The Clinton years[edit]

Magaziner is best known for leading, along with Hillary Clinton, the failed Task Force to Reform Health Care in the early Clinton administration, which aimed to implement a managed competition regime for the health insurance industry, and to establish community rated insurance pools to cut costs for small businesses and the uninsured. The plan was widely-criticized for being too complex. Pharmaceutical companies and health insurance companies waged a broad-based ad-campaign against the plan, which included the famous "Harry and Louise" ads. Despite the attacks by Republicans and industry associations, Magaziner did little to respond. People within the administration criticized Magaziner's blunt and domineering approach, attacking critics who disagreed instead of trying to build consensus. The Democratic congressional staff began calling him "Hillary's Rasputin".[3]

Brad DeLong, Deputy Treasury Secretary for the Clinton administration at the time, argues that Magaziner's failures stemmed from having a background in management consulting instead of policy: "A management consultant's principal goal is to win a debate in front of his employer ... by making intellectual arguments, controlling the flow of information..., [and] walling-off potential adversaries from the process ... You develop a policy by forming a large coalition ... Then you have a large group of people who are enthusiastic about the proposal: they will go out and make your arguments for you."[3]

Despite its political failings, the substance of the Clinton Health Plan has echoes in current reform plans for the US Health System. For instance, almost all of the 2008 Democratic candidates' plans call for employer mandates, cooperative insurance pools, and managed competition between health plans with a minimum benefits package. Of his Health Plan, President Clinton often says that it was politics that undermined Magaziner's efforts, not policy. It should be noted, however, that these are all Democratic endorsements. Most conservatives still believe less drastic measures are a better approach to increasing coverage while maintaining quality.

Magaziner was court ordered to pay $285,864 to the Association of American Physicians and Surgeons,[4] in 1997 by a federal judge for lying about whether the Task Force to Reform Health Care hired non-governmental employees, and therefore would be required to release documents from their strategic deliberations upon public request. Under a 1972 Federal law required a task force not be private if it includes non-Government people. The fine, however, was later overturned on appeal on August 25, 1999.[5]

Following the controversy, Magaziner stayed in the administration and worked to develop an E-Commerce policy initiative with OSTP staff and industry advisors. That initiative evolved to include a facilitative role in the formation of the Internet Corporation for Assigned Names and Numbers (ICANN), to assume Internet administrative activities previously maintained by the US DARPA. Magaziner's White House office also oversaw the development of policies to increase American exports, and drafted legislation for American involvement in international health, including the development of "compulsory licensing" for developing countries facing health crises.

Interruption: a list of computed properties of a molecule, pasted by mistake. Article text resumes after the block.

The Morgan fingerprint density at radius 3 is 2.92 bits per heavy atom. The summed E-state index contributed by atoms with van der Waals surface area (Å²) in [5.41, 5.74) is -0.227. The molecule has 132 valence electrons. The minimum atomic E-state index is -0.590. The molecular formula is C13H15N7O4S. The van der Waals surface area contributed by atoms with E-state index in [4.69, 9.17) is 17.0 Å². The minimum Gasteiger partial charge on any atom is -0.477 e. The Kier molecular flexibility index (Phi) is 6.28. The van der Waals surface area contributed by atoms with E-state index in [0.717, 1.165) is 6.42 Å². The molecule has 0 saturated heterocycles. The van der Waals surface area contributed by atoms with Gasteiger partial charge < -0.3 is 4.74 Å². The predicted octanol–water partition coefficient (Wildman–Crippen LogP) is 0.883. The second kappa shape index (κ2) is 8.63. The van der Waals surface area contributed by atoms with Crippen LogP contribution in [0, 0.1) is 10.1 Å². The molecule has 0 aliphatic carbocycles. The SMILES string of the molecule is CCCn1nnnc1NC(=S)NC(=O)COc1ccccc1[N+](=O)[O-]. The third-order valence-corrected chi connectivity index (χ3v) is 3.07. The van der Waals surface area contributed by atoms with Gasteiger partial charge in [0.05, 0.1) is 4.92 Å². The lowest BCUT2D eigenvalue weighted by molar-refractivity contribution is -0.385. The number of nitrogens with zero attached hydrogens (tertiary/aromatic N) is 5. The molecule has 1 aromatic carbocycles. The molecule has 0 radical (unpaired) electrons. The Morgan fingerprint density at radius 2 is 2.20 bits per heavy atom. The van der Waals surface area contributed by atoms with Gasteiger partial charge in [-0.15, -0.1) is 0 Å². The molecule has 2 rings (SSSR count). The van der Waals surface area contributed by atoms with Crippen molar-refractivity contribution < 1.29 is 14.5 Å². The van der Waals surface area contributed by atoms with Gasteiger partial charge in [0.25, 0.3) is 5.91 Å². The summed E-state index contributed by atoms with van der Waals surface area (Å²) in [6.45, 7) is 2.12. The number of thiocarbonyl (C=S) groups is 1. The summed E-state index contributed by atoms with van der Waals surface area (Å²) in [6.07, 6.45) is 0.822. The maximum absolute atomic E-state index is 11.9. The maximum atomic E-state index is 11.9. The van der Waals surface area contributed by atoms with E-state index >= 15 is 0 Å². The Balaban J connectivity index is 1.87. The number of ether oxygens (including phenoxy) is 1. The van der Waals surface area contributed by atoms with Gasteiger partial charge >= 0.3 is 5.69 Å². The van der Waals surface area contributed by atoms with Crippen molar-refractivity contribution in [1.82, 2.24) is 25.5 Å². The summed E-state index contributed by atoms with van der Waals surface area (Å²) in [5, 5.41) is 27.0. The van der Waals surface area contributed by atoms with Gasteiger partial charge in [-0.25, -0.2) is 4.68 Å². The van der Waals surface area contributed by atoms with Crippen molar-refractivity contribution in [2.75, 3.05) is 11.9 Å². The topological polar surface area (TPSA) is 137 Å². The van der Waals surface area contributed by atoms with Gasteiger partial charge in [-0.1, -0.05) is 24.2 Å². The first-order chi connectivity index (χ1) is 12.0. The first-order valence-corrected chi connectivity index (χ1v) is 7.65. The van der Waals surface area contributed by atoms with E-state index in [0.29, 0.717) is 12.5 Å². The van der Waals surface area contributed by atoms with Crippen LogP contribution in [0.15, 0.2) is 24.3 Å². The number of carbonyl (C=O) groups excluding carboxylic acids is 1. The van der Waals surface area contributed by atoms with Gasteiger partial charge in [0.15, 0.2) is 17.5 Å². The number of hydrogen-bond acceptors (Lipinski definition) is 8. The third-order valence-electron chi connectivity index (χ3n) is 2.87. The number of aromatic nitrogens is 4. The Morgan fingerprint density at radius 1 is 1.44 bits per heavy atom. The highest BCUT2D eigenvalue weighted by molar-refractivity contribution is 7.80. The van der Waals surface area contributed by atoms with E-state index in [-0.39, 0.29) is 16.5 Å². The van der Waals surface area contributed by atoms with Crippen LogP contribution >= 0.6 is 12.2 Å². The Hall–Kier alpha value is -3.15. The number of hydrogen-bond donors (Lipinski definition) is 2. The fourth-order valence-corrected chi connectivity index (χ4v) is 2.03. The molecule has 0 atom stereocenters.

The Clinton Foundation[edit]

Magaziner is now the Chief Executive Officer and Vice Chairman of the Clinton Health Access Initiative (CHAI), which works to save lives in low and middle income countries by helping people gain access to essential medicines and health services. Magaziner also manages certain projects of the Clinton Climate Initiative (CCI), which seeks to cut costs for renewable and energy efficient technologies.

Simultaneously, Ira is CEO of SJS advisors, a consulting firm, which currently advises a number of private companies including Corning Glass, with whom he worked prior to the Clinton Administration.

Magaziner lives in Bristol, Rhode Island with his wife Suzanne and children Seth, Jonathan and Sarah.

References[edit]

  1. ^ "Ira Magaziner Profile". NNDB. Retrieved 2006-10-12. 
  2. ^ Feldman, Allan. (1984) Rhode Island: Sunset for Industrial Policy. Policy Review No. 30(Fall 1984):84-86. pdf version
  3. ^ a b Grasping Reality with Both Hands: Economist Brad DeLong's Fair, Balanced, and Reality-Based Semi-Daily Journal
  4. ^ Judge Rules Government Covered Up Lies on Panel, NY Times, December 19, 1997 [1]
  5. ^ Court Clears Clinton Aide In Lying Case, NY Times, August 25, 1999